Officials Prepare Response to Grounded Kulluk


Jay Barrett/KMXT
The grounded Shell Exploration drilling rig Kulluk appears to be withstanding the elements as it sits grounded on Sitkalidak Island near Kodiak. Officials from the unified command say it has remained stable on the sand and gravel beach, and no fuel spill has been observed.

The Kulluk is a massive drilling unit, designed specifically for operations in Arctic waters. With a diameter of 266-feet and a draft of 41 feet, it can almost be described as a floating island with a drilling platform atop it
It was being towed from Unalaska back to Seattle after spending part of the summer in the Beaufort Sea, exploring for oil and gas. When its tug, the Aiviq, experienced engine problems in high seas southwest of Kodiak Island on Friday, the Coast Guard Cutter Alex Haley and two other private ships, the Nanuq and the Guardsman, responded. At various times during the four-day storm, hurricane-force winds snapped the tow lines from all four ships, eventually leading to the Kulluk’s grounding on New Year’s Eve.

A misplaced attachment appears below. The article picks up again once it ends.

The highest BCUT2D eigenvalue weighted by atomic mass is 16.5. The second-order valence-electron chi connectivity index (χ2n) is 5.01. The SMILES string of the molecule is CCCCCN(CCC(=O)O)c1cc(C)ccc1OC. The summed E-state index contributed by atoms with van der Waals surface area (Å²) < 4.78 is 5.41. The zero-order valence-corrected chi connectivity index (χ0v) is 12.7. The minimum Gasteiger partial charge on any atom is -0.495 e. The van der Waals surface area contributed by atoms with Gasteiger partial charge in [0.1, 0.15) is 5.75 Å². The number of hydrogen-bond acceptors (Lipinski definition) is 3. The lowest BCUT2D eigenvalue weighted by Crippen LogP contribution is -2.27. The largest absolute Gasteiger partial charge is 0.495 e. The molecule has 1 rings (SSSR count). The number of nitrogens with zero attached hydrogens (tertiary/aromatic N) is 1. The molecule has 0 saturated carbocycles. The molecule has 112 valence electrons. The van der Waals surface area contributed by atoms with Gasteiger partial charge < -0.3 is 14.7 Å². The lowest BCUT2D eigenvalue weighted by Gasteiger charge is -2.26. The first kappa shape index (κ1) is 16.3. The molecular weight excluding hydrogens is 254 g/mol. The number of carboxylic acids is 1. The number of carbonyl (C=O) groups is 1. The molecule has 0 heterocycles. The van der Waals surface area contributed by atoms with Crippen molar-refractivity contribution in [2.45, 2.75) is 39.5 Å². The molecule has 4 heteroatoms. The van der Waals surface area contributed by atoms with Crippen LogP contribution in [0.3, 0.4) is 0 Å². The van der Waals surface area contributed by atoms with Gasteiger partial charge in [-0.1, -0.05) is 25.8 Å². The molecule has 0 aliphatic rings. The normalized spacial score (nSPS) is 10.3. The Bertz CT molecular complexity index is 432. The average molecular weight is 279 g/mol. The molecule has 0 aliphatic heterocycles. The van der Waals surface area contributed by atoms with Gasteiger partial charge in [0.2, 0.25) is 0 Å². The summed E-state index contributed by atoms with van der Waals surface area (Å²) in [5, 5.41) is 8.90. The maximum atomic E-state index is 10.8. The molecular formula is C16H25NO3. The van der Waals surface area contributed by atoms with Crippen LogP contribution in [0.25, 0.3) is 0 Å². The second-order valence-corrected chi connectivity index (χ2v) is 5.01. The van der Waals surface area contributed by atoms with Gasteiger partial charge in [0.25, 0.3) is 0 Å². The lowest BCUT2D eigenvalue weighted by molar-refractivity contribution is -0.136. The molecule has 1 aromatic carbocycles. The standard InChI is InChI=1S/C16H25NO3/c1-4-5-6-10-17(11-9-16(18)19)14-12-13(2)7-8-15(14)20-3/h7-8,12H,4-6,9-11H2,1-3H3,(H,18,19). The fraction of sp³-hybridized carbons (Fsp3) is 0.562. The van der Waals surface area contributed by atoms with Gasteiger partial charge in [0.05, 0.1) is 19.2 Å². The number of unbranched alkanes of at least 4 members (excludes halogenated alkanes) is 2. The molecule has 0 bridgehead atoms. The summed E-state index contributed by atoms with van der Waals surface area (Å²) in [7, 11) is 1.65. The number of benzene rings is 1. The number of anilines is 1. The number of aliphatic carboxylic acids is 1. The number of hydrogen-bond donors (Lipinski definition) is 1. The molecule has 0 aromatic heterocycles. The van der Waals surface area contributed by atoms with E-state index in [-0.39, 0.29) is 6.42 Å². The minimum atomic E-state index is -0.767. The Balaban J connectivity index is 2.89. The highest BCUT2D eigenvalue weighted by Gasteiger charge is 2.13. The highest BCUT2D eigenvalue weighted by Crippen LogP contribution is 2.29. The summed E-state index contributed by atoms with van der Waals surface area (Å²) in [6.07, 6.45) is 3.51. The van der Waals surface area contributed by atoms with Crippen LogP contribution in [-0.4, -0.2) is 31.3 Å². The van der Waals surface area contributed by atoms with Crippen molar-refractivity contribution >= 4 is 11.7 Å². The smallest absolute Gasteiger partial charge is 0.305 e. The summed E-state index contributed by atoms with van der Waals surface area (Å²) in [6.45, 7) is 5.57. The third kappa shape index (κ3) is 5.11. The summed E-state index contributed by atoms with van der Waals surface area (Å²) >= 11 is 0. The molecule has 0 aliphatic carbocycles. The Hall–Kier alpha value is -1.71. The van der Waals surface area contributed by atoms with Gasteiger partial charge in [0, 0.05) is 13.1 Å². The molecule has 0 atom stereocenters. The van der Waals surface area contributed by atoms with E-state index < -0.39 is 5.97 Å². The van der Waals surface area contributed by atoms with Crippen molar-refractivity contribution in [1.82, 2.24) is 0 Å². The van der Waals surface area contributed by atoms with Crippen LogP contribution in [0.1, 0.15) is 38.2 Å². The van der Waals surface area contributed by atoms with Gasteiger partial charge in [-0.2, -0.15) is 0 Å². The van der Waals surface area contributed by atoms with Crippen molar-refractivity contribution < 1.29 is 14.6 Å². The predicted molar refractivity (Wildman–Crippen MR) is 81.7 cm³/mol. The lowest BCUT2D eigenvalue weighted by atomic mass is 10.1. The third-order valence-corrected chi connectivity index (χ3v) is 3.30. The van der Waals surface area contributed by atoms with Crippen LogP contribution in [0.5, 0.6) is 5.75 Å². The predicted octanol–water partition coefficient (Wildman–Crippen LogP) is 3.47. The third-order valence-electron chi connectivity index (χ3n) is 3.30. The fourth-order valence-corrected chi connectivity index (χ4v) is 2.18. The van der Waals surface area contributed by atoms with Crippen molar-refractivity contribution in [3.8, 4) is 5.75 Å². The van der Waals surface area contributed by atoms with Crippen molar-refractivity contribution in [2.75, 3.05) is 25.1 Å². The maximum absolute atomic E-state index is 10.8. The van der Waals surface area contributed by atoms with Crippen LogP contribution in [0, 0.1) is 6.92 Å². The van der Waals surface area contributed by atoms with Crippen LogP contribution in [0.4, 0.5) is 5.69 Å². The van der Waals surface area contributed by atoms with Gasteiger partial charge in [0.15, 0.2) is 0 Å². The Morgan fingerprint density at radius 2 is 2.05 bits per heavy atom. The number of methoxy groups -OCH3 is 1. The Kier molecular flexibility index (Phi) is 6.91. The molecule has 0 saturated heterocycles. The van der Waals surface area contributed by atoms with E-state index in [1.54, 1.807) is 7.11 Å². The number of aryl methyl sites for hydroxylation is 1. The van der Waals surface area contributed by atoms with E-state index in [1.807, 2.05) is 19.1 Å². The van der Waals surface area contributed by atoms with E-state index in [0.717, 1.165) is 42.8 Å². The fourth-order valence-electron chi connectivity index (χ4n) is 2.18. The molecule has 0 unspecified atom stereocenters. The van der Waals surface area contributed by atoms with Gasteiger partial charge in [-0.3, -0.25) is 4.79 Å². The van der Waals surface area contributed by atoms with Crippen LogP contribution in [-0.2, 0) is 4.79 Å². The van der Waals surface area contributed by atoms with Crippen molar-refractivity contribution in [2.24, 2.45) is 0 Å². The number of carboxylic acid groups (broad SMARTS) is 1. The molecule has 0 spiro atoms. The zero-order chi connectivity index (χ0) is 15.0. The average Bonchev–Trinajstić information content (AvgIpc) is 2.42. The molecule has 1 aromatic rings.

Commander Shane Montoya, the federal on-scene coordinator, said during a briefing on New Year’s Day the tow ships tried to direct the Kulluk to a position that might minimize the impact to the environment and damage to the rig.

— (Kulluk 1 27 sec “They were just trying to maintain … when it did go aground.”)

The Kulluk carries 136,240-gallons of diesel fuel and over 10,000 gallons of various lubes and oils. No “drilling mud” is reported to be on board.
The area of the grounding on Sitkalidak (sitka leed’ick) Island is described as critical habitat for endangered Steller sea lions and the Kittlitz’s Murrelet, and is near a number of salmon streams. Steven Russell of the Alaska Department of Environmental Conservation says the Unified Command will keep a close eye on the area for several months.

— (Kulluk 2b 25 sec “Potential impacts to wildlife … they may have to this area.”)

Oil spill response equipment from Alaska Chadux (shadow) Corporation was staged on the Kodiak waterfront in preparation for transfer the 75 miles to nearby Old Harbor. Shell’s Shawn Churchfield says salvage crews are ready to fly out to the Kulluk pending favorable weather.

— (Kulluk 3 41 sec “The unified command’s plan … the situation under control.”)

However, Shell’s Susan Childs says it may take weeks or months to determine the sequence of mishaps that led to the grounding.

In Kodiak, I’m Jay Barrett.

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